Cool and Quirky Things to Do in Lima, Peru

Explore the lesser-known side of Lima with these unique attractions
Explore the lesser-known side of Lima with these unique attractions | © Cavan Images / Alamy Stock Photo

As Peru’s capital city, Lima is packed with things to do – but if you’re looking for something off the beaten path, you’re in the right place. Nowhere else can you bike along the shore, take surf lessons from the locals and end the night sipping on a pisco sour and singing along to música criolla (Peruvian polka). From the spooky catacombs under San Francisco de Lima Basilica to partying in Peña La Oficina, these are the weirdest and wackiest things to do in Lima.

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Watch the Circuito Mágico del Agua

During the day, Parque de la Reserva is a fun place for families to hang out, friends to meet up and the perfect place to take a first date. At night, the park’s 13 fountains light up, creating the Circuito Mágico del Agua, or the “Magic Water Circuit.” Some are interactive – you can run through a water tunnel or test your luck in the moving Dream Maze fountain – while others include music, lasers and presentations covering Peruvian culture and the story behind the park’s name.

Bike along the waterfront at Miraflores

Miraflores used to be a sleepy surfer town, just south of Lima proper. Now, it’s a hip, cosmopolitan neighborhood that runs along the Pacific coastline. Grab a bike – if you’re staying in Miraflores, most hotels have them for rent – and cruise along the seaside Circuito de Playas. Once you’re ready for a break, catch your breath at Parque Kennedy and meet some of the locals – the feline kind. Close to 100 cats have taken up residence in this urban plaza, which also houses a market.

Sip coffee at Cafe Express Virgen de Guadalupe

This romantic cafe in Barranco is housed in a converted rail car, the perfect spot for a pick-me-up or a late-night pisco sour. Many pop in for a quick café, but also try out the vegetarian buffet, sandwiches, pizza or opt for just desserts. If you drop by at night, you just might catch some live music played by the locals.

Surf at Playa Waikiki

Whether you’re a newbie or a seasoned surfer, you’ll want to dive into the waves at the laidback Playa Waikiki, which has become a regional hub for surfers in recent years. Plenty of locals along the beach will rent you a wetsuit, surfboard or even teach you to hang 10. Stick around until the sun goes down, and you may even see some dolphins swim by.

Party at Peña La Oficina

If you want a true Peruvian experience, a stop at a peña is a must. The bar-restaurant combos are known for playing música criolla. Few authentic options are left these days – that’s where La Oficina comes in. Order up classic dishes like lomo saltado (beef stir fry) or cau-cau (tripe stew) for dinner, or head straight to the bar for national beers and music that’ll pull you straight to the dance floor.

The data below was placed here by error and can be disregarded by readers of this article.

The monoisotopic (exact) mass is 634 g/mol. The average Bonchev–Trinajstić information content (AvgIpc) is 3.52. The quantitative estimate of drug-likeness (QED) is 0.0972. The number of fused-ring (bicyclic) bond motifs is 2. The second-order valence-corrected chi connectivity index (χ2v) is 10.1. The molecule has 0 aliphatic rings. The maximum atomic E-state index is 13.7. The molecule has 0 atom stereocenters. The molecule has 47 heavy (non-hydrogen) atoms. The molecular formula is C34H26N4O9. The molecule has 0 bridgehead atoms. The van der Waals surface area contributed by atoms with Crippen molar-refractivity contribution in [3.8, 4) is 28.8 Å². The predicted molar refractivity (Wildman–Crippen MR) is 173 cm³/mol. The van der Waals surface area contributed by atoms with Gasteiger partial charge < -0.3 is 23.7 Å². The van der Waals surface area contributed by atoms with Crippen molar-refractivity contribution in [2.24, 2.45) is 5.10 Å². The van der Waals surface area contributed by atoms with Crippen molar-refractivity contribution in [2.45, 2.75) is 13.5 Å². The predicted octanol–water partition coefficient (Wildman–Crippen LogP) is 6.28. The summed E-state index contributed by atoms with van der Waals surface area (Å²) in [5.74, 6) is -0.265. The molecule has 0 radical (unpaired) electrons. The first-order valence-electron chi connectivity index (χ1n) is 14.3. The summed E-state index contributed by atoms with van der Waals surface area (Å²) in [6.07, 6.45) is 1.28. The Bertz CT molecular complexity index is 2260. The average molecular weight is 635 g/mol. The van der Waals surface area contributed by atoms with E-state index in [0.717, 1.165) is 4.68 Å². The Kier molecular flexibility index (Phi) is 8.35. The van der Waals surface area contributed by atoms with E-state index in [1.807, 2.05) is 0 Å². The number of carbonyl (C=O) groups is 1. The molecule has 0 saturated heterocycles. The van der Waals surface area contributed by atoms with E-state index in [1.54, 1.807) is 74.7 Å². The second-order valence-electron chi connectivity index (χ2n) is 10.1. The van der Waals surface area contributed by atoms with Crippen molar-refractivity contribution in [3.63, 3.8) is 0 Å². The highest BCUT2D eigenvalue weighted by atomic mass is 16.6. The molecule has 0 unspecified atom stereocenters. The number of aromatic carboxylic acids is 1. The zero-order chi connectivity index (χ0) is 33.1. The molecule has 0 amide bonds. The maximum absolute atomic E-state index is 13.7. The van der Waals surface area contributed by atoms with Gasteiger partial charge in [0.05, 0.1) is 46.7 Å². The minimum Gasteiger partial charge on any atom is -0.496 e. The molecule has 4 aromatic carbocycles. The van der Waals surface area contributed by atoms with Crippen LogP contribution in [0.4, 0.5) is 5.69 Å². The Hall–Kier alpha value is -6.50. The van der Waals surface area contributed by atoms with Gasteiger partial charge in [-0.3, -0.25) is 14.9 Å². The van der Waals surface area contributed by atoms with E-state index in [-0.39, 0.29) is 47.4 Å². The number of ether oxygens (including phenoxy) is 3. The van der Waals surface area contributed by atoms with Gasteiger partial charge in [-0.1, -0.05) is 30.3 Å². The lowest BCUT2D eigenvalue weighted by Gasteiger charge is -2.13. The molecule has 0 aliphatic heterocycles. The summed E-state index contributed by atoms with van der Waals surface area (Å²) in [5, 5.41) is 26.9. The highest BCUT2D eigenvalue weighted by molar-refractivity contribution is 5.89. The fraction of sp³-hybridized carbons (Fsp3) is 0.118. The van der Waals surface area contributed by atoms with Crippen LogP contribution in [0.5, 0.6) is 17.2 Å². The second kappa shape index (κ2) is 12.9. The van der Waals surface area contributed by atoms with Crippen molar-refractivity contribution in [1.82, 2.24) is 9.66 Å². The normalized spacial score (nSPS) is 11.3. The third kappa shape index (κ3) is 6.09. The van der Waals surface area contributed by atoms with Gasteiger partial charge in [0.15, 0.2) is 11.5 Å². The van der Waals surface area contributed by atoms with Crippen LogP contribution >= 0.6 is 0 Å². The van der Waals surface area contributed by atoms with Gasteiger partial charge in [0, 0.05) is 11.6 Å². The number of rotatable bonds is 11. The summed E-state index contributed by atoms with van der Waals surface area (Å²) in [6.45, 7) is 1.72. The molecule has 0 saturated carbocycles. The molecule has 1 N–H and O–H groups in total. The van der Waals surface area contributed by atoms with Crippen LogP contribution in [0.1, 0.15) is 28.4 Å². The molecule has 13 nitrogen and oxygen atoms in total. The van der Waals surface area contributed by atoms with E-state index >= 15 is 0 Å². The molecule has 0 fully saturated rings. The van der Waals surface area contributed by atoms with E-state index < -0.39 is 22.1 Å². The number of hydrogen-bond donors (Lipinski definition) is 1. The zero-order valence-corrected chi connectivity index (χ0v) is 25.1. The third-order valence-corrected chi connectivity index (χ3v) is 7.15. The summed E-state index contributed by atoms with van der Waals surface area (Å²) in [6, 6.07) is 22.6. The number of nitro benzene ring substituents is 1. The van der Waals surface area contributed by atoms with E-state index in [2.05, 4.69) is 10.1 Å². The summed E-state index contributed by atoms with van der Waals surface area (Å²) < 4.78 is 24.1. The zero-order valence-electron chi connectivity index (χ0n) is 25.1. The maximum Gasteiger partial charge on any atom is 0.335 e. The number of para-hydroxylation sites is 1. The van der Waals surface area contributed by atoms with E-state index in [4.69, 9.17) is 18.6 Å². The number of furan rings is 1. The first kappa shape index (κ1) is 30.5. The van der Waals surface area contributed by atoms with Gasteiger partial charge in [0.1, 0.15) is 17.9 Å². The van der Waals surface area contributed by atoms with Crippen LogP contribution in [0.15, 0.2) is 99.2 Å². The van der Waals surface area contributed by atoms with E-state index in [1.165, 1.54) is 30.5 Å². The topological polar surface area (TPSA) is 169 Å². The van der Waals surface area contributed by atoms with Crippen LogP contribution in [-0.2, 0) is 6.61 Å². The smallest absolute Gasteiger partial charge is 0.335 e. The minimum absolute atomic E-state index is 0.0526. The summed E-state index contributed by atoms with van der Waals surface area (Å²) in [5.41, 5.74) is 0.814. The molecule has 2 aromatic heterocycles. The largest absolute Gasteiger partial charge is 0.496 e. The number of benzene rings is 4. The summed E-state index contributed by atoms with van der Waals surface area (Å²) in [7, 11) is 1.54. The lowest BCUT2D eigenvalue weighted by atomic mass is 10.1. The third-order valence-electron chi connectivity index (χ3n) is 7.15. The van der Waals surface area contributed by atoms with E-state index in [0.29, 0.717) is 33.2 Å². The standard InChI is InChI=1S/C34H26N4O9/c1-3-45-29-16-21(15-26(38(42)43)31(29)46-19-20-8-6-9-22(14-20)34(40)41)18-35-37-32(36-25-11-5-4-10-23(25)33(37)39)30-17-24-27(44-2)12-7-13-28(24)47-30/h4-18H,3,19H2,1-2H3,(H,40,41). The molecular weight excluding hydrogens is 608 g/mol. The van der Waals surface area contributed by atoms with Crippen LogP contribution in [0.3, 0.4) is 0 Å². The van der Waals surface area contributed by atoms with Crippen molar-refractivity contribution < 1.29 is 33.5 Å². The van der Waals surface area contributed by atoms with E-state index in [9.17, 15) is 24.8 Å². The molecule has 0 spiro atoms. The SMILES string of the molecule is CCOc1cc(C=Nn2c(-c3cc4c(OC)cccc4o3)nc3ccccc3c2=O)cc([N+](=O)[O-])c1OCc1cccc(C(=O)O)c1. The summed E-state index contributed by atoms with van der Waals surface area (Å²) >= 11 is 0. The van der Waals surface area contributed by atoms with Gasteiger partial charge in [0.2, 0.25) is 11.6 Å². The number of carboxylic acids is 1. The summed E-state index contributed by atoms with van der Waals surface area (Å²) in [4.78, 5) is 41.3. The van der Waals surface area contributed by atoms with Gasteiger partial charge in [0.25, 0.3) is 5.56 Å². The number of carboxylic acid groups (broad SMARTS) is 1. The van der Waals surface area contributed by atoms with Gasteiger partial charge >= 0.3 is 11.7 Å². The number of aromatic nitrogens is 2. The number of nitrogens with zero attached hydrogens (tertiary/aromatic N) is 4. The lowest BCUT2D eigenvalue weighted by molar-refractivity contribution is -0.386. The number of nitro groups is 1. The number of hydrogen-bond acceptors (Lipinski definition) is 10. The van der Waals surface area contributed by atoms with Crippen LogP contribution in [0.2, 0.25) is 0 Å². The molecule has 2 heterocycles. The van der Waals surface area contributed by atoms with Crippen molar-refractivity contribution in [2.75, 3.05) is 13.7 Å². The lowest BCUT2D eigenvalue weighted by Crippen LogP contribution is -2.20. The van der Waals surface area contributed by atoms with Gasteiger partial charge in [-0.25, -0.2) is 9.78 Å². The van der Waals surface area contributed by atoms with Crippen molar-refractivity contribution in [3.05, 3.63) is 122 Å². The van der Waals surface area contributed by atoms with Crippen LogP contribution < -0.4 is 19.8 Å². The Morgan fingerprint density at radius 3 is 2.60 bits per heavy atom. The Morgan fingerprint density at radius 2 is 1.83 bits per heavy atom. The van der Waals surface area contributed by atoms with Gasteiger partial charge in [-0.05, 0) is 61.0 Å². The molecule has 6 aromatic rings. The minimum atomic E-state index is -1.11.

Go underground at the Basílica y Convento de San Francisco de Lima catacombs

When Europeans arrived in Lima in the 16th century, they brought over diseases like smallpox and leprosy. The Catholic Church ordered the construction of tunnels below religious buildings in downtown Lima, so the clergy and privileged families could bury their dead. Nowadays, you can visit the catacombs under the Saint Francis Monastery, where at least 25,000 bodies were buried until it closed in 1810. These catacombs are the second-biggest after those in Paris.

Explore the Presbítero Maestro at night

Inaugurated in 1808, Presbítero Maestro became Lima’s first pantheon. Hundreds of beautiful mourning sculptures made in marble decorate the 766 mausoleums and 92 monuments, many belonging to historical Peruvian figures like the heroes from the War of the Pacific. Although Presbítero Maestro only opens as a museum nowadays, you can still see people visiting their ancestors – rumor has it that you can catch curanderos (shamans or witch doctors) practicing black magic. There are even night tours and an outdoor theater for those who are looking to go on a spooky journey into Peru’s Republican past.

Revisit Lima’s terrifying past at the Museum of the Inquisition and Congress

During the Spanish Inquisition, those who committed crimes or acts against Christianity were burnt at the stake in Lima’s main square. Fortunately, the Spanish Inquisition was suppressed in 1834. At this museum, you can learn about the entire process heretics went through. Visit the old torture chambers and courthouse where public hearings took place – mannequins have been placed in torture machines to show how painful it would have been for those who defied the church. Legend says that the chambers are haunted.


Before drones made it onto the market, paragliding was the only way to get an astonishing view of Costa Verde, a road that follows the Pacific coast atop Lima’s cliffs. To experience this bird’s eye perspective, book a 10- to 15-minute paragliding session with an instructor. Soar over the rooftops of Lima and spot people surfing in the waves below. You’ll even come away with an HD film of your flight. Ideal for those who like extreme sports and are not afraid of heights.

Marvel at the Lord of Miracles Procession

The biggest Catholic procession in the world takes place every October in downtown Lima. It’s a celebration of the Lord of Miracles, an image of Jesus Christ that was painted on a wall by an African slave in 17th century. It’s believed to grant miracles and protect Peruvians from earthquakes. Streets get so crowded that a rope is used to keep devotees from getting too close to the image. People dressed in purple tunics cry and even pass out as the image comes close to them. Religion aside, watching people’s faith and fervor is a phenomenon that will give you the chills.

Manuel Orbegozo contributed additional reporting to this article.

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